How income impacts your real estate loan options (and other requirements you need to know in this market).
The mortgage industry is constantly changing, and not to the advantage of borrowers.
If you’re in a situation with a property that isn’t cash-flowing, you want to get locked in somehow – whether with a 30-year product or a 3-year one.
Loan options are changing just about daily – to the detriment of buyers. Credit score requirements are going up, loan-to-values are going down, and rates are steadily rising.
Here’s what you need to know (especially to refinance a property that has negative cash flow).
Credit Requirements for Loans
Just as you care about the financial health and responsibility of your tenants, the bank cares about the same for you. The expectations from banks become stricter when money is as tightened like it is now.
Credit requirements specifically have increased. You’ll have a hard time finding any loan at all in this market if your score is below a 680. To get better terms and rates, you’ll have to have a score in the mid-700s.
Income Impacts Your Real Estate Loan Options
Income is an important part of the underwriting process for any loan, but especially so on a property that isn’t cash flowing. Different types of loans will have different income requirements.
How Income Impacts Traditional Loans
Your income matters most if you’re attempting to get a traditional loan or other bank loan. Even if a property is negatively cash flowing, you can still get a traditional loan based on your income. If you make enough money (from a W2 job, other investment properties, etc.), banks will gladly offer you a loan.
As long as your income can cover the property’s costs, then the rent income doesn’t matter so much for a traditional loan.
Income for Bridge and DSCR Loans
Let’s say the property has no or negative cash flow and you don’t have a strong enough income for the banks’ requirements. In that case, a bridge or DSCR loan is a better option for your property that isn’t cash flowing.
Neither a bridge loan nor a DSCR loan rely on your personal (or business) income at all. A DSCR loan typically works based on the ratio of your rent and your expenses, but there are also no-ratio or negative DSCR loans available.
Terms and LTVs: Your Real Estate Loan Options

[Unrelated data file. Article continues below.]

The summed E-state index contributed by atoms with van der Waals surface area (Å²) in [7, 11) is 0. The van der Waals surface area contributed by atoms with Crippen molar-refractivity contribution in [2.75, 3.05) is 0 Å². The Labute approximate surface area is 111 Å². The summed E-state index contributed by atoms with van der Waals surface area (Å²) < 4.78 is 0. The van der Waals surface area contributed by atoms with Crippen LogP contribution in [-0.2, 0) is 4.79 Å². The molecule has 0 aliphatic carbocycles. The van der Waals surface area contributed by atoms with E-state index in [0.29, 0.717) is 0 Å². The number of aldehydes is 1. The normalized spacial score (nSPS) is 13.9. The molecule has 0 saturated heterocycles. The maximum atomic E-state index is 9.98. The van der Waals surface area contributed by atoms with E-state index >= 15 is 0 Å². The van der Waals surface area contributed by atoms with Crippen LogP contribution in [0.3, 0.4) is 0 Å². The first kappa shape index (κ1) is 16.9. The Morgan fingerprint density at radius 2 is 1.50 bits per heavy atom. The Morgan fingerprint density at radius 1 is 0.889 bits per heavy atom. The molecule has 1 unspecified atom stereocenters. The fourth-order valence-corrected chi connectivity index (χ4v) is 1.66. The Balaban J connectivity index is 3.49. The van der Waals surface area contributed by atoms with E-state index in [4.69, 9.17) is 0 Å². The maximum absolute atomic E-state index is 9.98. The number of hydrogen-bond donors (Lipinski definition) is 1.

The length of time, or term, of your loan is important to consider when you have a property that isn’t cash flowing.
Why you need a loan in this circumstance comes down to two reasons:
- You need to lock in a loan before the market gets worse.
- You need that loan to carry you until the market improves.
LTVs are also important, and will dictate whether or not you can afford this new loan.
There are a lot of options for a traditional loan on a property that’s not cash flowing. Some will work better for your property than others.
Many bank terms are between 3- to 7-years fixed, amortized over 20 or 30 years. These loans are useful for non-cash-flowing properties because that three, five, or seven years can bridge you into the next season where rates will come down.
If you can qualify for one of these traditional loans, your maximum potential loan-to-value in this market is 75%. Bank loans will offer the highest LTVs out of all of your real estate loan options in this situation.
The term of a bridge loan is typically one or two years. If you know you’ll have an exit after that year or two, bridge loans are a great option.
Bridge loans are easy and fast. However, it’s possible interest rates won’t go down within that 1- to 2-year term, so you may be stuck refinancing into a second bridge loan, or other loan.
Additionally, the LTVs on bridge loans average 60-70% maximum.
There are many different types of DSCR loans available, with varying terms.
They traditionally go for 30 years. However, there are other options, including interest-only 40-year or 3- to 7-year fixed loans.
LTVs also take a hit with DSCR loans, averaging around 65-70%.
How Income Impacts Real Estate Loan Options
If you need a loan for a non-cash-flowing property, see if you can qualify for a traditional loan first. Their high LTVs make them the best, but their income requirements may be tough to meet.
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